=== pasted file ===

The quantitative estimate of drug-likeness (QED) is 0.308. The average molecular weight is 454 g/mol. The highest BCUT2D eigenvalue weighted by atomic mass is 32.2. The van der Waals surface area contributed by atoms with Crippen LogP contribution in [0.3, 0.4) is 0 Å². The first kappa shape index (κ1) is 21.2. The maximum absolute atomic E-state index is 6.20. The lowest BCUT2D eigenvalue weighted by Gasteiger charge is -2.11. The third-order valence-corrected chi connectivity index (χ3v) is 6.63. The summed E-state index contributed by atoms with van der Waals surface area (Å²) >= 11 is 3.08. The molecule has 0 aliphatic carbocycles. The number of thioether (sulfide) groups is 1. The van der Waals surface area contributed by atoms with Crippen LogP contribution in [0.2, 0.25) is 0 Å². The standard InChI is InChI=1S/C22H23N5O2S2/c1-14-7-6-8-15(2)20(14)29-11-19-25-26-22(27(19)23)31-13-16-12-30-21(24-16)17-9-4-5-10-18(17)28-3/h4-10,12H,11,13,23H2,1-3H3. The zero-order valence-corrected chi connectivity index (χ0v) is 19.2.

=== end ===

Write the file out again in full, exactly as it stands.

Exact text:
The quantitative estimate of drug-likeness (QED) is 0.308. The average molecular weight is 454 g/mol. The highest BCUT2D eigenvalue weighted by atomic mass is 32.2. The van der Waals surface area contributed by atoms with Crippen LogP contribution in [0.3, 0.4) is 0 Å². The first kappa shape index (κ1) is 21.2. The maximum absolute atomic E-state index is 6.20. The lowest BCUT2D eigenvalue weighted by Gasteiger charge is -2.11. The third-order valence-corrected chi connectivity index (χ3v) is 6.63. The summed E-state index contributed by atoms with van der Waals surface area (Å²) >= 11 is 3.08. The molecule has 0 aliphatic carbocycles. The number of thioether (sulfide) groups is 1. The van der Waals surface area contributed by atoms with Crippen LogP contribution in [0.2, 0.25) is 0 Å². The standard InChI is InChI=1S/C22H23N5O2S2/c1-14-7-6-8-15(2)20(14)29-11-19-25-26-22(27(19)23)31-13-16-12-30-21(24-16)17-9-4-5-10-18(17)28-3/h4-10,12H,11,13,23H2,1-3H3. The zero-order valence-corrected chi connectivity index (χ0v) is 19.2.